With next month’s European elections looming, and a general election just over a year away, the government is now vigorously trying to shift the political narrative away from the downsides of “austerity” and instead towards the benefits that derive from the prudent control of day-to-day spending.
Last week, a clutch of ministers – including George Osborne and David Cameron – were photographed inspecting building projects across the country, hard hats and high-visibility jackets in abundance. The message was that the coalition is delivering on infrastructure, as the Treasury conveniently published an updated list of major projects set to be completed or started in 2014/15.
“Because of the tough decisions we’ve taken,” the Chancellor said at an East Midlands transport project, the Prime Minister standing next to him, “we can prioritize public investment where it’s most needed, while creating the right conditions for private infrastructure investment”.
The Treasury document features over 200 projects, including improvements to the M25 and M6 motorways, the Nottingham tram extension, terminal upgrades at Heathrow, Birmingham and Stansted and the 580 megawatt Gwynt y Môr wind-farm off the North Wales coast – all of which are scheduled to conclude this year.
Projects due to start before April 2015 include the Mersey Gateway Bridge, major flood-defences in Sheffield and Exeter, the six-lane Runcorn-Widnes suspension bridge plus a dozen other major road schemes. Infrastructure spending will be £36bn this year, according to Downing Street, up from £15bn in 2013.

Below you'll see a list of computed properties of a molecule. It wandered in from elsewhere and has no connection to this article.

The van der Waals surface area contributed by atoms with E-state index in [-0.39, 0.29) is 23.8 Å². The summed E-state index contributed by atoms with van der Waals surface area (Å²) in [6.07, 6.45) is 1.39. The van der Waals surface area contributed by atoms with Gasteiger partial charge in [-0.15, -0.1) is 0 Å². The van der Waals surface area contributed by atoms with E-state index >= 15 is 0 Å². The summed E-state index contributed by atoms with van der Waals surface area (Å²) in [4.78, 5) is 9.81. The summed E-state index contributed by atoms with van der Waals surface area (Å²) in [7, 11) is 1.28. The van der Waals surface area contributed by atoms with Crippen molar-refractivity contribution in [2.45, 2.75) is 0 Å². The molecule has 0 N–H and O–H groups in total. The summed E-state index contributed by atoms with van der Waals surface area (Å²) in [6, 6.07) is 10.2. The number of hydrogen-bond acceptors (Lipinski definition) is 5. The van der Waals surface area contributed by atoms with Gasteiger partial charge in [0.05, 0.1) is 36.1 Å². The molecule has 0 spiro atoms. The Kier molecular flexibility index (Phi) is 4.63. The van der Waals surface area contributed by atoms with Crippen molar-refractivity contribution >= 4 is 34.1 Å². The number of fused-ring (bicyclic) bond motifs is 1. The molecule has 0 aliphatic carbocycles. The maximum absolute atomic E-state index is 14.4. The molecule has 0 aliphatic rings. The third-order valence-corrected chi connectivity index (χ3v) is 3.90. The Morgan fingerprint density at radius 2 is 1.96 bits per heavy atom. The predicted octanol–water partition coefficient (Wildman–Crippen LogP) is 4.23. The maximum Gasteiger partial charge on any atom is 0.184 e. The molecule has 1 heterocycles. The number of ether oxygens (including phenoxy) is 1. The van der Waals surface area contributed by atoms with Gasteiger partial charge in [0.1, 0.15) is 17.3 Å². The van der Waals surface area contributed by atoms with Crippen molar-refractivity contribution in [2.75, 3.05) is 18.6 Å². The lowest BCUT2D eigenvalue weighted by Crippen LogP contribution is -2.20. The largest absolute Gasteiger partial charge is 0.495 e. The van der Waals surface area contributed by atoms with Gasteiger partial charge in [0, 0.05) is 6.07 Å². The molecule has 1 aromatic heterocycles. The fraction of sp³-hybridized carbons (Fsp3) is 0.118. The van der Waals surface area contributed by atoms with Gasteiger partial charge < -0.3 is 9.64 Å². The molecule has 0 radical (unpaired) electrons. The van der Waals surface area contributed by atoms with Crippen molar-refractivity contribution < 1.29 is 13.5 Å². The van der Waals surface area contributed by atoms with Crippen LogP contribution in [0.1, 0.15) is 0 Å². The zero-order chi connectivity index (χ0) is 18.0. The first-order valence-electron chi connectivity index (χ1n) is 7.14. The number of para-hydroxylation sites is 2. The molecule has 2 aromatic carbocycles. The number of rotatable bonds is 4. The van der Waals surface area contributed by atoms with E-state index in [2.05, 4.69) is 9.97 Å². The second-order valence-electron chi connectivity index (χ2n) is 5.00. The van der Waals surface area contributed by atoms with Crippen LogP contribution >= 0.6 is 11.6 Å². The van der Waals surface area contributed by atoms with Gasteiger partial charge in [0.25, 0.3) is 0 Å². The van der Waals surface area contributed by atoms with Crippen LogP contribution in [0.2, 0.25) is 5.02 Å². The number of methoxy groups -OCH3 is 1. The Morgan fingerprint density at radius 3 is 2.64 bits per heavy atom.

Some £5bn of state money will be joined by £21bn from the private sector and £10bn more from joint public/private investment, creating an estimated 150,000 construction jobs. “As part of our long-term economic plan, we are investing in infrastructure around the country to create a more balanced, resilient economy,” the Chancellor said.
It is easy to pick holes in such announcements. For a start, the central message, that the government has fixed the fiscal crisis so can start spending big again, is bogus. Since 2010, the national debt has ballooned from £800bn to over £1,200bn – a 50pc rise. While the annual excess of state spending over receipts has fallen, our government is still borrowing £100bn-plus annually, as it has for 5 successive years.
There has been suffering, yes, with some departments being squeezed. But it cannot be said often enough that, whatever the rhetorical games played by our political classes, the overall fiscal trajectory under the Coalition has absolutely not been one of “austerity”. With the national debt set to spiral above £1,500bn by 2018, no genuine consolidation is in sight either. The UK remains in a fiscal crisis, the bond-market and interest-rate implications of which are only being disguised by an extraordinary money-printing scheme that has resulted in the Bank of England taking ownership of no less than a third of our outstanding stock of sovereign debt. This is an unsustainable situation. As such, it will not be sustained.
All the schemes referred to last week have already been itemized in the government’s national infrastructure plan. Despite the triumphant headlines, the Coalition’s progress on projects such as roads, airports and gas-fired power stations has actually been very slow.
The infrastructure spending numbers also don’t include house-building. Only 110,000 new homes were built last year, a 5pc fall on 2012. This was among the lowest peace-time totals in a century and disgracefully short of the 250,000 new homes we need annually just to meet the growth in household numbers hard-wired into our demography.
The private infrastructure investment figures, too, could have been plucked from the air. Behind the scenes, such capital is now under threat. Last December, the UK’s insurance industry pledged to channel £25bn into infrastructure projects annually. Shocked by the removal of the obligation that retirees buy an annuity – the centre-piece of Osborne’s March budget – the large life assurers are now going cold on infrastructure. At the very least, private investment is likely to be delayed.